By Senior Reform Rabbi Laura Janner-Klausner
Fear is the strongest force on a person. The success of Donald Trump in last night’s US Presidential election played out in a country and a world where fear is increasingly prevalent – the fear of the “other”, whether that “other” is defined by nationality, ethnicity, religion, gender, sexuality or political affiliation.
It is troubling that Trump calculated a path to victory dependent on amplifying people’s fear of one another. Elections and political discourse are set up to be our highest form of debate – we aspire to be like Hillel and Shammai and for our disagreements to be “for the sake of heaven”. This campaign, infused with misogyny, racism, xenophobia, homophobia and religious intolerance, stands alongside the followers of Korach as an example of the antithesis of holy debate.
It is vital to recognise, though, that whilst the campaign’s manipulation of fear has been grotesque, it doesn’t invalidate that people were fearful in the first place. For many Trump supporters, they feel part of a ‘silent majority’. Outside of a small hardcore, these are people who are just scared of a world changing around them – scared for their security, for their livelihoods and for their families. In short, they are humans with the same insecurities and weaknesses we all share and they feel their fear is dismissed, not heard by those with power.
Fear can lead to decisions that are clearly illogical with the benefit of a more objective perspective and we should know this better than anyone. Our tradition is littered with such examples, from the building of the Golden Calf to the disastrous report of the spies sent to explore the Promised Land.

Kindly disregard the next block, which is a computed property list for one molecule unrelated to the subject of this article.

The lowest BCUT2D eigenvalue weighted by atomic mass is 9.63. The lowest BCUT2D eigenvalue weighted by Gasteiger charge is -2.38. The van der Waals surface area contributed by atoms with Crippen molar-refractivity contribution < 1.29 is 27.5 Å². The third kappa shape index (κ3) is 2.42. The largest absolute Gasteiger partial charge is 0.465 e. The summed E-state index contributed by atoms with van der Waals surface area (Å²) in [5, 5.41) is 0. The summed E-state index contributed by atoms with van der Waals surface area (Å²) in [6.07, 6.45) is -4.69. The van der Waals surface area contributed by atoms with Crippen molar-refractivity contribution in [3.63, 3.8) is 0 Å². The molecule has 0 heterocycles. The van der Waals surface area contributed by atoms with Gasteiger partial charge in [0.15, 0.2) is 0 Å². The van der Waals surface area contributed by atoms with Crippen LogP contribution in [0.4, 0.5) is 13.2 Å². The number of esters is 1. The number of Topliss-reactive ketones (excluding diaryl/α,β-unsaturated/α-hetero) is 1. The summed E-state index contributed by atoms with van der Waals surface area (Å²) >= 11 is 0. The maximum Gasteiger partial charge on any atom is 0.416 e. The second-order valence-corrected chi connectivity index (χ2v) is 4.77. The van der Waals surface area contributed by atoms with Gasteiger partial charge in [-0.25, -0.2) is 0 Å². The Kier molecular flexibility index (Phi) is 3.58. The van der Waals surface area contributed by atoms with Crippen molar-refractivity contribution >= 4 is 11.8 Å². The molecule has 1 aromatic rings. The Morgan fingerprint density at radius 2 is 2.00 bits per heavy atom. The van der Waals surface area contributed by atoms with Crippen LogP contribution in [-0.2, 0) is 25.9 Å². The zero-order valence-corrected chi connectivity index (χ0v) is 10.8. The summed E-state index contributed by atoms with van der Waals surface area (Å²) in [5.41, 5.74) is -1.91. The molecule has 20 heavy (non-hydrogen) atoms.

To invalidate these people’s fears out of hand is to keep our world divided.
The talking point of the moment is that it is time to unite, to heal. Everyone will say it. Vanishingly few will genuinely attempt to do it. The level of polarisation we are experiencing, not just in the US, but here in the UK and worldwide, makes it so difficult to genuinely understand those with opposing views to us. But we have no choice. Without turning this sentiment into reality we only ensure we will repeat the pain of last night and the pain of Brexit over and over again.
The beauty of democracy is that political leaders, even after victory, are not given total power. The election is only one mechanism for people to express their desires and effect change. Today is not the day to retreat, to hide, to surrender. It is the day to turn to one another, and to all individuals and groups frightened by last night’s events, and declare that we will not stand idly by.
In one of the iconic movements for change in US history, the Civil Rights movement, Rabbi Abraham Joshua Heschel described marching for change as “praying with my feet”. Now it’s our turn to pray with our feet and our hands, our actions and our words, with those on both sides of the political divide. Never has the common US political refrain seemed more appropriate – May God bless America.